Raising Concentration and Efficiency—Three Methods for Boosting Efficiency and Concentration while Working Remotely
Feb 1, 2021
Working from home or through other remote work options offers many advantages, such as eliminating the need to commute and enjoying more work hour flexibility. Many companies have recently adopted such workstyles, including Tokyo Century, which has sought to enable employees to work in ways that correspond with their lifestyles and had a system in place even before the COVID-19 pandemic. Since April 2020, there has been a major shift toward remote work.
According to our in-house survey, however, while 30% of employees experienced greater productivity, 26% felt productivity remained a challenge for them. Specifically, people found it either difficult to concentrate and remain sharp at home or initially easier to concentrate but harder to get back to work once their focus strayed, which was tiring. Your home is a place to relax, so it is natural for some people to find it hard to concentrate. Even so, you should try to avoid allowing your work performance to decline.
Here are three methods for raising your concentration and achieving higher efficiency while working remotely.
1. Enclothed Cognition—Dress Professionally to Switch into Work Mode
People tend to neglect appearances while working at home, where no one is watching. While working all day in cozy loungewear may feel comfortable, there is a report that indicates appearances can significantly impact concentration.
Have you ever heard of “enclothed cognition”? It comes from an experiment conducted at Northwestern University, in which subjects were divided into three groups to test their attentiveness. One group wore medical lab coats, another wore artist lab coats, and the other was only shown a lab coat. The first group wearing lab coats, described as attire worn by doctors, who are generally expected to be attentive and careful, outperformed the others*1.
The result of this experiment indicates that your thinking and performance is influenced by what you wear. We should also note that wearing clothes with an awareness of their special functions had the effect of naturally boosting the performance of skills and focus associated with that particular line of work.
Your work performance at home may benefit from putting on your business clothes, office attire, or suit.
2. Pomodoro Technique—25 Minutes of Work, Five-Minute Break, Repeat
Working at home, you are surrounded by temptations that make it difficult to stay sharp. Many people say it is not easy to switch instantly into work mode or maintain self-discipline.
In that case, try the Pomodoro Technique. This involves repeating a cycle of 25 minutes of work followed by five minutes of rest, as described below.
- 1. Select a single task.
- 2. Set a timer, which has an alarm, for 25 minutes.
- 3. Work on the task until the alarm sounds.
- 4. Stop when the alarm goes off (check off the task if completed).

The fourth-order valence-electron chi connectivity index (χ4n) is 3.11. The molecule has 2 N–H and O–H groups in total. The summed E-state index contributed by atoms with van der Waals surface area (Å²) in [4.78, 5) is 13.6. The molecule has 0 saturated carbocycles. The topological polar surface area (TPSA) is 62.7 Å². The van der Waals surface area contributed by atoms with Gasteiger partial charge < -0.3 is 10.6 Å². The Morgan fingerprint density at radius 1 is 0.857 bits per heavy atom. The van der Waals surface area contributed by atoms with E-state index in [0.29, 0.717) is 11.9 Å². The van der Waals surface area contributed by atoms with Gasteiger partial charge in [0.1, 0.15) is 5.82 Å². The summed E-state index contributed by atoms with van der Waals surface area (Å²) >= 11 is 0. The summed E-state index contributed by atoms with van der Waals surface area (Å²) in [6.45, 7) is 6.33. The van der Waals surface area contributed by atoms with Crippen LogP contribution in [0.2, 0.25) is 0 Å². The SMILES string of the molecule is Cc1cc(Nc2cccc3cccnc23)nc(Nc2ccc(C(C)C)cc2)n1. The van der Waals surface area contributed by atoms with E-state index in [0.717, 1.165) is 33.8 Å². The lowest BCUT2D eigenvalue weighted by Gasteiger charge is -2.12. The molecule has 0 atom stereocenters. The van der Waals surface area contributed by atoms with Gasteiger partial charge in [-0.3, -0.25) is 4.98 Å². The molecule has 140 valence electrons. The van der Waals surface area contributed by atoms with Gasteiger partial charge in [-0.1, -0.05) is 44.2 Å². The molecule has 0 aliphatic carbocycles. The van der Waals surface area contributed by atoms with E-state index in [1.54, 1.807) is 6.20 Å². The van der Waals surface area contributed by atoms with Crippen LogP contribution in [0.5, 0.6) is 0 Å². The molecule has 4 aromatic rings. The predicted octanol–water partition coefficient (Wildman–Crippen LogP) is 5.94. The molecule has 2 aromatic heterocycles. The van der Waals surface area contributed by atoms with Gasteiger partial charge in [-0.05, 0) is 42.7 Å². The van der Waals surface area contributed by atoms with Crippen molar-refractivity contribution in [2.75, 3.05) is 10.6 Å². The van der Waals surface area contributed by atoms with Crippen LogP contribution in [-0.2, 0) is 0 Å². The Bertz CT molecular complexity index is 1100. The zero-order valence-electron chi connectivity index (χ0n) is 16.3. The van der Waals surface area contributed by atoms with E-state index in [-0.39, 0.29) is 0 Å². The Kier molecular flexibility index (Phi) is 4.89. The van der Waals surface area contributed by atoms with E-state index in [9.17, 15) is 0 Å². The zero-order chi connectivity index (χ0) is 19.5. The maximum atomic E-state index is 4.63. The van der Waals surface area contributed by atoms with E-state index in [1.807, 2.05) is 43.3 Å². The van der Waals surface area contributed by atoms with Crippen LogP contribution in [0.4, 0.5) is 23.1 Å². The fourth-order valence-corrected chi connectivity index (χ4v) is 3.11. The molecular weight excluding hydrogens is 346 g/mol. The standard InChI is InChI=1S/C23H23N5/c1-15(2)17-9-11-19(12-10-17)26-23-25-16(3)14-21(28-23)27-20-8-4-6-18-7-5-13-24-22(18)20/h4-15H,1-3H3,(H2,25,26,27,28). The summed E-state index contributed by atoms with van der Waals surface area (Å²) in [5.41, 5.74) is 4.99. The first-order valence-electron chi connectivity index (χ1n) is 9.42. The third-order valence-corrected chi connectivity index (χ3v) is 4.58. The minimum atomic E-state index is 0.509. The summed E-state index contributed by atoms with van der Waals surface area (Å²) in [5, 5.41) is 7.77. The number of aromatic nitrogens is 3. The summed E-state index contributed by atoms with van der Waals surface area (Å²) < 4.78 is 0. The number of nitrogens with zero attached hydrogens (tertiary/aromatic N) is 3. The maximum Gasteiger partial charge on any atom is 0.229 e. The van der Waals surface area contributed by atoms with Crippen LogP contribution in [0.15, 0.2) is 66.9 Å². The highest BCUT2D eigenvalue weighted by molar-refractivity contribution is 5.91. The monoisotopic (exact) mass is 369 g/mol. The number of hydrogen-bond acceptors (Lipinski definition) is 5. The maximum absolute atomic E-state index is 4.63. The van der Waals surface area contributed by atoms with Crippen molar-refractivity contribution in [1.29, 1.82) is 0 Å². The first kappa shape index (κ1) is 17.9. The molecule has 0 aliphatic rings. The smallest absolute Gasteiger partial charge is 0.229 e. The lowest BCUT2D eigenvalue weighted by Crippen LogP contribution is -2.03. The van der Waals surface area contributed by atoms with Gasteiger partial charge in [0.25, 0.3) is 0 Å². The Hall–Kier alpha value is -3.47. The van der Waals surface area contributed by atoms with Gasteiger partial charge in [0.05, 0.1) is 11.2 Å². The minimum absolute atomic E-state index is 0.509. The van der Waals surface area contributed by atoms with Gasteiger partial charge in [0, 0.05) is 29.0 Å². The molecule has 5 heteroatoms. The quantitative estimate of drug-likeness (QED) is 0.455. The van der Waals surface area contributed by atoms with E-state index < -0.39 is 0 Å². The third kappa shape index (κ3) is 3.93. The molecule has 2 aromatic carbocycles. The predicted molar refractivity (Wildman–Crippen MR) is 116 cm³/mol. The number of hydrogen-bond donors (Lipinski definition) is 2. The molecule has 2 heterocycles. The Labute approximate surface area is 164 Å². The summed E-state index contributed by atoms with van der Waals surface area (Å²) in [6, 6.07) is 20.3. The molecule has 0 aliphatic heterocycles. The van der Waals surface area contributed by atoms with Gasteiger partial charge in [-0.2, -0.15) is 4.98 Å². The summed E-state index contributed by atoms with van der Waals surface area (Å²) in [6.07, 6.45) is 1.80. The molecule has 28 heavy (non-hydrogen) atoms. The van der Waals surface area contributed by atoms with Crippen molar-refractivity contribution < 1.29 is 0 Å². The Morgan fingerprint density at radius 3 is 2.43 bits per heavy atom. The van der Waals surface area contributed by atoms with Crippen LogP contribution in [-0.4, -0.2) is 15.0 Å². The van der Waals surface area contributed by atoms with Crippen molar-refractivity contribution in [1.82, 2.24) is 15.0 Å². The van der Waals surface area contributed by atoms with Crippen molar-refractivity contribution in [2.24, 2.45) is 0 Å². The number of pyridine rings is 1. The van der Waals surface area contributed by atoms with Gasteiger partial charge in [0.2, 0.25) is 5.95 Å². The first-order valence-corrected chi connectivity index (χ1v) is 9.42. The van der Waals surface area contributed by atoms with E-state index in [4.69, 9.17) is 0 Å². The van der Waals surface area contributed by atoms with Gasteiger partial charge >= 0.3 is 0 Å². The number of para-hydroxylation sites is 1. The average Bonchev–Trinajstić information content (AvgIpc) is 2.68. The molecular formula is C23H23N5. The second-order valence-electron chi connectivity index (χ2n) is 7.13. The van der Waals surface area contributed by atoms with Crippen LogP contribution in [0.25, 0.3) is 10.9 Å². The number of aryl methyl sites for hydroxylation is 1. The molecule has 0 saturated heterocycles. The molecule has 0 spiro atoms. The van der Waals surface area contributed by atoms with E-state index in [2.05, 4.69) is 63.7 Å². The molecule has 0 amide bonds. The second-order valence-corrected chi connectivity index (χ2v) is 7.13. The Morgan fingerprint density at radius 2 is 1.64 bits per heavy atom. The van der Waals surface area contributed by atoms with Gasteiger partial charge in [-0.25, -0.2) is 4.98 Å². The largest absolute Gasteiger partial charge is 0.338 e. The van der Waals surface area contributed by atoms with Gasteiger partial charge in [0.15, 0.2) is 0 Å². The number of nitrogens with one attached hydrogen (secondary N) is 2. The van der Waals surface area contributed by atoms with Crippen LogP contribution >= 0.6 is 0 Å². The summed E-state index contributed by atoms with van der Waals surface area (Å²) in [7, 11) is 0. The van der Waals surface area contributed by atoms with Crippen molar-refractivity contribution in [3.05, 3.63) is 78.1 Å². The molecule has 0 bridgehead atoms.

- 5. Take a five-minute short break.
- 6. Steps 1 to 4 constitute one pomodoro. After four pomodoros, take a longer break of 20 to 30 minutes.
According to Francesco Cirillo, the Italian entrepreneur who came up with the Pomodoro Technique, 25 minutes of work and five minutes of rest is the optimal use of time for maintaining high levels of concentration.
If your task is cut short during one pomodoro (25 minutes) by an unexpected phone call or a visitor at your door, stop and start a new pomodoro.
During the break, have a cup of coffee to change your mood, do light exercise to loosen your muscles, or go to your balcony for some sunshine. Be sure to refresh your mind, even for a moment. This will significantly boost your work efficiency.
3. Zeigarnik Effect—Raise Efficiency by Intentionally Interrupting Work
One option for improving your concentration is to apply the Zeigarnik effect and intentionally leave your task unfinished.
Simply put, the Zeigarnik effect is about our tendency to have a stronger impression of unfinished tasks over completed ones. We continue to wait in suspense when the impending climax of a TV series is extended into the following week or when an answer to a quiz is interrupted by a commercial.
Intentionally interrupt a task to stimulate interest and desire. Applying this effect to work might include situations such as discontinuing work on a report or proposal for the day to resume it the following day.
The sense of wanting to know what comes next, or the simple desire to understand what has happened so far, may provide us with a fresh awareness in our daily lives or allow us to resume a task smoothly. The Zeigarnik effect is a method for improving focus, and it can be applied to situations other than working from home. So, why not try it at the office too?
Being able to control your focus and raise work efficiency can make working from home even more rewarding. Go ahead and use the concentration method that works best for you.
*1: The New York Times “Mind Games: Sometimes a White Coat Isn’t Just a White Coat” 2012-04-03
*The contents of the article and the position titles are as of the date posted.
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